My 5th week in Amy Johnson Crow’s “52 Ancestors in 52 Weeks” family history blogging challenge.

The challenge: have one blog post each week devoted to a specific ancestor. It could be a story, a biography, a photograph, an outline of a research problem — anything that focuses on one ancestor.

This week’s ancestor is my husband’s grandfather, William Wallace “Wallace” Greene (1908-2003), who my husband’s family believes shares a common ancestor with Revolutionary War Hero Major General Nathanael Greene (although I have not proven or disproven that yet through evidence). In preparing for my visit to the Family History Library this week during RootsTech, I have been going through family files passed down by my father-in-law, and came across this biography written by my father-in-law before Wallace died in 2003.

So, I am cheating a bit here since I do not have to write a history myself. I hope my husband, his brother, and his cousins know how lucky they are to have this type of history compiled while their grandfather was still alive. I wish I had this gift for any of my grandparents.

William Wallace Greene Jr.

Dr. William Wallace Greene was born on August 26, 1908, in Phoenix, Arizona, son of William Wallace Greene (1869-1944) and Veronica (Dorris) Greene (1883-1982). He attended McKinley Grammar School through 3rd grade, and Monroe Grammar School through 8th grade. He took a college prep program at Phoenix Union High School, during which time he worked as a stockboy at S.H. Kress. In his junior and senior year summers he worked for Valley Bank in Phoenix, first as a bank runner, then as a book-keeper running a posting machine. He said he almost went into banking because he enjoyed this job.

Willieam Wallace Greene 1929 Stanford
The Stanford Quad yearbook, Stanford University, 1929. Image courtesy of Ancestry.com.

In 1925, at the age of 16, he went to the University of Redlands as a pre-medical student. At Redlands he was on the track team (ran the half-mile against UCLA), and was on the Freshman and Varsity Debating team. He won entrance into Phi Kappa Delta, the national debating fraternity. He also was admitted to Theta Alpha Phi, the national drama fraternity, for his efforts doing scenery and so on. He joined Alpha Gamma Nu, a local social fraternity and the Pre-medical fraternity while at Redlands as well. To support himself he waited tables at the men’s dining room in the dormitory. He attended Redlands through 1927.

William Wallace Greene Jean Alice Harless Honeymoon
Honeymooning in Arizona, after their quick weekend wedding.

In Fall 1927, he matriculated at Stanford University as a premedical student. For the first six months he lived at Encina Hall, and then pledged Phi Sigma Kappa. He also belonged to Phi Rho Sigma (medical fraternity) and played the baritone horn in the Stanford Marching Band. He entered medical school (at Stanford)in 1928 and received his A.B. in Pre-Clinical Sciences in 1929. His internship was spent 1932-33 at Lane-Stanford Hospital in San Francisco where he also met Jean Alice Harless (1912-2011) who was in nursing school. She became his wife on May 18, 1933, the same year he was awarded the M.D. degree. They went to Baltimore during 1933-34, where he was an intern in surgery at Johns Hopkins. 1934-35, he was back at Lane-Stanford as assistant resident in surgery. 1935-36, he was senior house officer in surgery at San Francisco Hospital (Stanford Service), and 1936-37, he served as resident in surgery at the same hospital.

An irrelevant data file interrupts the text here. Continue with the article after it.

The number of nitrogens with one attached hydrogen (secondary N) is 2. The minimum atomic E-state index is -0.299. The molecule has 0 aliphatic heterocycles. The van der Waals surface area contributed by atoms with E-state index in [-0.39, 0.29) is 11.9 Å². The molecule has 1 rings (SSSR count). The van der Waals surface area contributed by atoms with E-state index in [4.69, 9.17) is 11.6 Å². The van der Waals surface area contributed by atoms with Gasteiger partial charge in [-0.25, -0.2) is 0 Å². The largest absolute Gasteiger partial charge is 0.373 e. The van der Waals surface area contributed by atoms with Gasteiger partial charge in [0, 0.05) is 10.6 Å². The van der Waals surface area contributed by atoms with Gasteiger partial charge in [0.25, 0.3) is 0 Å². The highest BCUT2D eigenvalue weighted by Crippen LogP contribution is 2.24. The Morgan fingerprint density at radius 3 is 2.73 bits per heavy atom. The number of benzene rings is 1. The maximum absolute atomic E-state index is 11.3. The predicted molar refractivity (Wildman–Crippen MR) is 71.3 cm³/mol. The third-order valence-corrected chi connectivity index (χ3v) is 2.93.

Stanford Lane Hospital
Stanford-Lane Hospital in San Francisco. Courtesy of Stanford Medical History Center.

Wallace (he preferred to go by this name) began his private medical practice in San Francisco in 1937, with a specialization in abdominal surgery. The same year he joined the part-time faculty of Stanford Service as Instructor of Surgery, a position he held until 1941. Then life changed. When the Japanese bombed Pearl Harbor on December 7, 1941, he knew that his country would be needing medical personnel. On April 6, 1942, he enlisted in the U.S. Army and was given a commission as Major, assigned as a surgeon in the Medical Corps with the 59th Evacuation Hospital. Most of his time in the Army was spent in North Africa, Sicily, Italy and Germany. He was discharged with the cessation of action in the european part of World War II, in September 1945. He had attained the ran of Lt. Colonel. He returned to San Francisco and resumed his medical career in private practice. Prior to leaving for the service Wallace and Jean had two children [names, dates, location omitted for privacy reasons].

59th Evacuation Hospital
59th Evacuation Hospital. Courtesy of Stanford Medical History Center.

Wallace’s son recently told me that his father said many of the doctors in the 59th Evac came from Stanford. They all  joined up together.

With his return to private practice, he also resumed teaching part-time with the Stanford Service as Assistant Clinical Professor or Surgery from 1946-49. From 1949-61, he was Associate Clinical Professor of Surgery, again at Stanford Service. When Stanford moved its medical school to Palo Alto, he became Associate Clinical Professor of Surgery for the medical school at University of California at San Francisco, where he served through 1971.

William Wallace Greene and Jean Alice Harless
Wallace and his wife Jean, in practice together.